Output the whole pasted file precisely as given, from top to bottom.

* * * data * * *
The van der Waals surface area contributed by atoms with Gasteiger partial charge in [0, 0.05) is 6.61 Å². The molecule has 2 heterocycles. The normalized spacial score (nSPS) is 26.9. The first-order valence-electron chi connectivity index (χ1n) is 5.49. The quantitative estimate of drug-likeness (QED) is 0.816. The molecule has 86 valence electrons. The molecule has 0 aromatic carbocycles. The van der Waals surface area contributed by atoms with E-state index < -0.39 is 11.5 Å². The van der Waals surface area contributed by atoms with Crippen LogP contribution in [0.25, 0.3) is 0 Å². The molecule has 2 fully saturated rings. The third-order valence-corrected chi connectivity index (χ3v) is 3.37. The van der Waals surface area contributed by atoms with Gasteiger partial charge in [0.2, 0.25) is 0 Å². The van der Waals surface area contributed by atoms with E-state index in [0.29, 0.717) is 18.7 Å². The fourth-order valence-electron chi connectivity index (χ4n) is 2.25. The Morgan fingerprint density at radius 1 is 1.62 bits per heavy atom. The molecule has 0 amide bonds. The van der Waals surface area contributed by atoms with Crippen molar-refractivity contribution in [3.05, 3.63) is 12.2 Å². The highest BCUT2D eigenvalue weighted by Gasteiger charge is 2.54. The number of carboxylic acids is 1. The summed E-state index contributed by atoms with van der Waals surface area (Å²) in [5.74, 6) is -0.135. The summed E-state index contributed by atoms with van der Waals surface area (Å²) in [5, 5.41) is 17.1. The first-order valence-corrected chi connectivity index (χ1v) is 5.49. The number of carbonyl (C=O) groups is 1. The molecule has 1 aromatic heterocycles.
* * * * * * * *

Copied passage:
The van der Waals surface area contributed by atoms with Gasteiger partial charge in [0, 0.05) is 6.61 Å². The molecule has 2 heterocycles. The normalized spacial score (nSPS) is 26.9. The first-order valence-electron chi connectivity index (χ1n) is 5.49. The quantitative estimate of drug-likeness (QED) is 0.816. The molecule has 86 valence electrons. The molecule has 0 aromatic carbocycles. The van der Waals surface area contributed by atoms with E-state index < -0.39 is 11.5 Å². The van der Waals surface area contributed by atoms with Crippen LogP contribution in [0.25, 0.3) is 0 Å². The molecule has 2 fully saturated rings. The third-order valence-corrected chi connectivity index (χ3v) is 3.37. The van der Waals surface area contributed by atoms with Gasteiger partial charge in [0.2, 0.25) is 0 Å². The van der Waals surface area contributed by atoms with E-state index in [0.29, 0.717) is 18.7 Å². The fourth-order valence-electron chi connectivity index (χ4n) is 2.25. The Morgan fingerprint density at radius 1 is 1.62 bits per heavy atom. The molecule has 0 amide bonds. The van der Waals surface area contributed by atoms with Crippen molar-refractivity contribution in [3.05, 3.63) is 12.2 Å². The highest BCUT2D eigenvalue weighted by Gasteiger charge is 2.54. The number of carboxylic acids is 1. The summed E-state index contributed by atoms with van der Waals surface area (Å²) in [5.74, 6) is -0.135. The summed E-state index contributed by atoms with van der Waals surface area (Å²) in [5, 5.41) is 17.1. The first-order valence-corrected chi connectivity index (χ1v) is 5.49. The number of carbonyl (C=O) groups is 1. The molecule has 1 aromatic heterocycles.